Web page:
This is the hardest series in Round 1 to call.  Both teams have shown streaks of inconsistency throughout the season, and neither squad enters the playoffs on much of a high note.

 

Goaltending:

You'd think after winning the Gold medal that the doubters would leave Roberto Luongo alone.  Unfortunately, he hasn't done much lately to help his cause.   In terms of numbers, Luongo has been downright awful since winning Olympic Gold.  With a GAA of 3.42 and a save percentage of .874 since February, it's a wonder this team is even in the playoffs, let alone starting off on home ice.  And the memory of the final game in last year's playoffs is still burned in the minds of Vancouver fans.  More than anyone else this post-season, the heat is on Mr. Luongo.

 

The Kings have a similar story to tell in net.  Jonathan Quick stormed out of the gate this year.  He led all goalies in wins going into the break.  Since then, he's had a whale of a time winning at all.  He finished the year with an impressive 39 wins.  The problem is that he hit that mark 9 games ago.  If Quick falters in the first two games, don't be surprised to see Bernier make an appearance.  Although used sparingly, he's a perfect 3-0 on the season, including 2 wins in the last two weeks.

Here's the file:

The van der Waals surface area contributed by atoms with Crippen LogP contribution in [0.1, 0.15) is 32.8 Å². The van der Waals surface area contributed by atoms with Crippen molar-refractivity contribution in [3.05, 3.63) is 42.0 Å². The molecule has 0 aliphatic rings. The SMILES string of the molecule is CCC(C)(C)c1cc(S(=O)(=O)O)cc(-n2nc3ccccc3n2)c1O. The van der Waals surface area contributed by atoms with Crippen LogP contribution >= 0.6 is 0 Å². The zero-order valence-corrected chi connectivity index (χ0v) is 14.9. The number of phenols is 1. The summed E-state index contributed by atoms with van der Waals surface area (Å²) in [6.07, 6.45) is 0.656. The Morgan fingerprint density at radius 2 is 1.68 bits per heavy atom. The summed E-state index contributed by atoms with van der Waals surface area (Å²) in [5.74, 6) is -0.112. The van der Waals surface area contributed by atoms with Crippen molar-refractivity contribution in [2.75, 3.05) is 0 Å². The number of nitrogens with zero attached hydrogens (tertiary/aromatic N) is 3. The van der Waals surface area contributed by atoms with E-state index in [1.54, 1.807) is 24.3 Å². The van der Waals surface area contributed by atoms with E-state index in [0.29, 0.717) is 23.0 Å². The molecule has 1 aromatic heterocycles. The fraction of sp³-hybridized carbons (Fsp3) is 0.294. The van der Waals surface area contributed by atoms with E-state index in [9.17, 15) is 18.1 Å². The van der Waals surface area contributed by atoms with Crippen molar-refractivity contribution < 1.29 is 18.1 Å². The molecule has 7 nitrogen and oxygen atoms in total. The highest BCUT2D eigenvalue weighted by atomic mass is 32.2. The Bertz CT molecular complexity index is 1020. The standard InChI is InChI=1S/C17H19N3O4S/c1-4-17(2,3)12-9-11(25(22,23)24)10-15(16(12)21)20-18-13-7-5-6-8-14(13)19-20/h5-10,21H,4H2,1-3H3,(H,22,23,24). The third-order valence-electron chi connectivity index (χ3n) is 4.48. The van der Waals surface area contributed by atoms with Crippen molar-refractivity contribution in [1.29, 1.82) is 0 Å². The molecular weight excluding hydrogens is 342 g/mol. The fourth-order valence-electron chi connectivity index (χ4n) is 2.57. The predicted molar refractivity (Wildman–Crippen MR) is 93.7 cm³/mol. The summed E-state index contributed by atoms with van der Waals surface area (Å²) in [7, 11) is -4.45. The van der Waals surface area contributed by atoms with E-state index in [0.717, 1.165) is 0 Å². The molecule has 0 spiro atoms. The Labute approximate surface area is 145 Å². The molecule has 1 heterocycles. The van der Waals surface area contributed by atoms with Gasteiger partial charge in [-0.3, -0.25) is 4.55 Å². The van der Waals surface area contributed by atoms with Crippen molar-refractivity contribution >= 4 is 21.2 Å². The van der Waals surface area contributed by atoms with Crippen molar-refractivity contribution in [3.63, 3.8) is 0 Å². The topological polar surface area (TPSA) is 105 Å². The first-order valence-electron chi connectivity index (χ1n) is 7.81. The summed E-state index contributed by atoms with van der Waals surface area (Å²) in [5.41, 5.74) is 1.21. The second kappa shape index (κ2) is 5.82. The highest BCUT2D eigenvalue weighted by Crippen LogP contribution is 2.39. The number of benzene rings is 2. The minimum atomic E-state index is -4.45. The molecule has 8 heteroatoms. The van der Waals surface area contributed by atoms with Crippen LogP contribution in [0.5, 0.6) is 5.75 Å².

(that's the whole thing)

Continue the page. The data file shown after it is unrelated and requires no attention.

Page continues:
Offense:

The Canucks have had a reputation over the years as a team without enough firepower up front to win.  Something obviously changed in Vancouver, as the Canucks find themselves as the highest scoring team in the West this season.  Obviously, much of that has to do with the play of the Sedin brothers.  No one in the world would have picked Henrik Sedin to win the scoring title, particularly with his brother missing a month of action.  The reality is that if Daniel hadn't missed so much time, he might have given Henrik a good run for his money at the title himself.  Unfortunately for the Kings, the story doesn't end there, as the brothers only finished 3rd and 4th in team goal scoring.  Alex Burrows and Mikael Samuelsson both topped 35 on the year, while Ryan Kessler and Mason Raymond provided 25 more a piece.  That's a lot of goals to go around on the top two lines.